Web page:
Should I take special precautions when I build the RPM package of Motion? I only build RPM for 386 type CPUs. I use Pentium 4. I do not own an AMD based machine. Will an RPM that I build run on AMD?

-- KennethLavrsen - 06 Oct 2004

Kenneth you can build from your machine a RPM package for every CPU/Architecture, i'll give you some clues about.

There're some issue to work around :

  • Autoconf version ( for those people who want to run autoconf after changing configure.in ), that can be managed adding to configure.in ( the requiered version of autoconf ):

AC_PREREQ(2.57)
AC_INIT

So running autoconf with a prior version will show this message :

configure.in:2: error: Autoconf version 2.57 or higher is required
configure.in:2: the top level
autom4te: /usr/bin/m4 failed with exit status: 1

  • gcc version , to avoid problems like ( that happens with gcc 2.95 and 3.0 ) :

Detected CPU: Celeron (Covington)
cc1: Invalid option `fpmath=387'
cc1: Invalid option `mmx'
cc1: bad value (pentium2) for -march=

configure.in need to include a check for $CC variable that contains the compiler , AC_PROG_CC fill this variable so a easy way should be something like :

AC_PROG_CC
GCC_VERSION=`$CC --version`
echo "GCC is : $GCC_VERSION"

Obviously $GCC_VERSION will be parse instead of shown to check if gcc version is allowing the optimization values.

  • FreeBSD CPU autodetection , fixed in motion-3.1.18_snap6 .

-- AngelCarpintero - 15 Nov 2004

Angel, I just realised something when I saw your configure output. I thought that the code for detecting bswap wouldn't link properly unless gcc was given the correct CPU/architecture flags. But it turns out that even though your only flag is -march=i386, bswap is detected anyway.

So, apparently the linker doesn't care about CPU/architecture flags in this case. In other words, the CPU/architecture detection code doesn't have to come before the bswap detection code.

Regarding completeness of the patch: Yes, I think it is complete. But apparently it needs more testing, as at least one guy on the ML has reported that it breaks motion detection. However, he ran automake instead of autoconf, so he used the old configure script, which should break compilation to start with. Perhaps he didn't do make clean first.

-- PerJonsson - 08 Oct 2004

I just tested the rotate feature with motion-control. Changing between 0 and 180 or between 90 and 270 is safe. Changing from 90 or 270 to 0 or 180 results in a tiny (but correctly rotated) image with colour disturbances inside a grey box. Changing from 0 or 180 to 90 or 270 crashes Motion with the messag "ioctl (VIDIOCGCHAN): Invalid argument" in syslog.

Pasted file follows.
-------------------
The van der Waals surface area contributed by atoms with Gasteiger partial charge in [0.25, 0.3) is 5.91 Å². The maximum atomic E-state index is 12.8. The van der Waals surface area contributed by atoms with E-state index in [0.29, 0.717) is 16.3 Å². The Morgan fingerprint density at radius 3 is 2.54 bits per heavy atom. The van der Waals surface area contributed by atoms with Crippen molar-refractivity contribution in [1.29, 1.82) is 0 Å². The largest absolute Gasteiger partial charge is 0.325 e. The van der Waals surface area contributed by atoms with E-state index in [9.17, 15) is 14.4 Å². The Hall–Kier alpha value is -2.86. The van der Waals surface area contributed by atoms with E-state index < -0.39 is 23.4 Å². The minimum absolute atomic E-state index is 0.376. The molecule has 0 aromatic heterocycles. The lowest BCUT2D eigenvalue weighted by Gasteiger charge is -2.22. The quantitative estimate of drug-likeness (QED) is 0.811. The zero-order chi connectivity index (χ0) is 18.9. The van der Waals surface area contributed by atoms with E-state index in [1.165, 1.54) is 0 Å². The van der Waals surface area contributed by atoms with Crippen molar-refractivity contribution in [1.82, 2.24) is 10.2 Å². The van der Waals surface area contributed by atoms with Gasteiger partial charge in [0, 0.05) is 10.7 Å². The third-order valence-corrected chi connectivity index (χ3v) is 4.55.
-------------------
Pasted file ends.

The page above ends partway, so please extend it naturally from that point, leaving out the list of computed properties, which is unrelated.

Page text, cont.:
This of course has to do with the fact that for 90 or 270 degrees rotation, Motion internally switches width and height, and that these rotation levels require a temporary buffer to work with.

To me, it doesn't make sense to change rotation while Motion is running, but the behaviour if you do is not good. Is it possible to make the rotate parameter unchangeable by motion-control?

-- PerJonsson - 09 Oct 2004

You use Philips/Logitech camera? The pwc driver adds a gray box when width x height is not correct.

Didn't you change the height/width so that the settings now follows the output instead of the camera's native format? Then when you rotate the camera gets very wrong width and heigh.

-- KennethLavrsen - 10 Oct 2004

This page is getting big now smile

I've added info about the phase 2 patch above, and attached the patch file below.

-- PerJonsson - 26 Oct 2004

I have cut a little in the remarks with no information above. History is always preserved anyway.

The patch is applied in my sources. I am testing smartmask for the moment so I will test the updated rotate patch the day after. Inspected the code quickly and it looks good. This comment can be deleted soon smile

I just released snap3 including this patch. I also changed the state to released scheduled. Even if it can still receive a little more testing. It will anyway because of other patches.

-- KennethLavrsen - 26 Oct 2004

Topic revision: r21 - 30 Jan 2005, KennethLavrsen